UK construction activity falls to record low
Construction activity in Britain plummeted at a record rate in July, a survey showed today, heightening fears that the once-booming sector is feeling the effects of a slowing economy.
The Chartered Institute of Purchasing and Supply's construction index fell to an all-time low of 36.7 in July. Any reading below the 50 mark is a sign that the sector is contracting instead of expanding.
Housing construction activity also tumbled to a record low of 18.7, the index revealed, marking the eighth consecutive monthly fall and again highlighting the decline of the property market.
These weak figures are further evidence of a sharp economic downturn, with fears growing that Britain is about to enter its first recession (defined by two consecutive quarters of negative economic growth) since the early 1990s.
"There can therefore be little doubt that the construction sector is now firmly in recession," said Howard Archer, an economist at Global Insight. "The construction sector looks to be in for an extended, difficult time. This reinforces our belief that the overall economy is more likely than not to contract in the second half of 2008."
Despite the growing concern of a recession, it is not expected that the Bank of England will take the decision to cut interest rates at its monthly meeting (this Thursday 7 August). With inflation still running above the government target (currently at 3.8% - almost double the target of 2%), it is more likely that the Monetary Policy Committee will opt to maintain rates at 5%.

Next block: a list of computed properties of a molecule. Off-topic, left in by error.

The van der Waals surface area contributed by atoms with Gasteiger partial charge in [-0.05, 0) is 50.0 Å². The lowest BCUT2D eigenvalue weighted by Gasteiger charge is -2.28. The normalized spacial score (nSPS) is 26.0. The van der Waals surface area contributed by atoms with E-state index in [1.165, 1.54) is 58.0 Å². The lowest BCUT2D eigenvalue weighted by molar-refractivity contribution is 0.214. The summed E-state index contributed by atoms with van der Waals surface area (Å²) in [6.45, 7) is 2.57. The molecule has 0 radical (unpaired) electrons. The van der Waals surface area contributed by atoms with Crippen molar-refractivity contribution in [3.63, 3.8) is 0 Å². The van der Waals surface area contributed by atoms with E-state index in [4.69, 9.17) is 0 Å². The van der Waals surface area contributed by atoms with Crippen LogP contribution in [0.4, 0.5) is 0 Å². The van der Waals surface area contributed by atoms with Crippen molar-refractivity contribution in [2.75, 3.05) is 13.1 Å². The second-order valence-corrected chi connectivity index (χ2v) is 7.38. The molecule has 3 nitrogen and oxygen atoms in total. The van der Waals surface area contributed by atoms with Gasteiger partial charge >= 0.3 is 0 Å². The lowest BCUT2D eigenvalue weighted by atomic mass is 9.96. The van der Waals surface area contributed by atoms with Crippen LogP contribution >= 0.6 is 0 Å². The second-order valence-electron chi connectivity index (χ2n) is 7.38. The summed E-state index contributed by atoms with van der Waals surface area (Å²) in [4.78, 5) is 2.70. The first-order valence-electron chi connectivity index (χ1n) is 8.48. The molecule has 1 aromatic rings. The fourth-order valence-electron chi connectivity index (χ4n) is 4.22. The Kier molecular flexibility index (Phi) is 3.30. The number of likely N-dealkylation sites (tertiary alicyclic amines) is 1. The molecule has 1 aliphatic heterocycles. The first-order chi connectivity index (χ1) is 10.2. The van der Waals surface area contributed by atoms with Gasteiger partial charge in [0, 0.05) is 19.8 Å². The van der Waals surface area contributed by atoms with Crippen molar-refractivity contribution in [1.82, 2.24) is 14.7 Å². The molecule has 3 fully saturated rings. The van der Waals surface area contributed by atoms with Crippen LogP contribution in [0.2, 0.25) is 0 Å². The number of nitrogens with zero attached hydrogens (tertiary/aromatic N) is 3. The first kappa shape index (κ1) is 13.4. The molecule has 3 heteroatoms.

Monetary Policy Committee
A committee designated by the Bank of England to regulate interest rates for the UK. The MPC attempts to keep the economy stable, and maintain the inflation target set by the government and aims to set rates with a view to keeping inflation at a certain level, and avoiding deflation. The MPC meets on the first Thursday of each month and discusses a variety of economics issues and constitutes nine members: the governor, the two deputy governors, the Bank’s chief economist, the executive director for markets and four external members appointed directly by the Chancellor.
An increase in the general level of prices that persists over a period of time. The inflation rate is a measure of the average change over a period, usually 12 months. If inflation is up 4%, this means the price of products and services is 4% higher than a year earlier, requiring we spend and extra 4% to buy the same things we bought 12 months ago and that any savings and investments must generate 4% (after any taxes) to keep pace with inflation. Since 2003, the Bank of England has used the consumer prices index (CPI) as its official measure of inflation (see also retail prices index).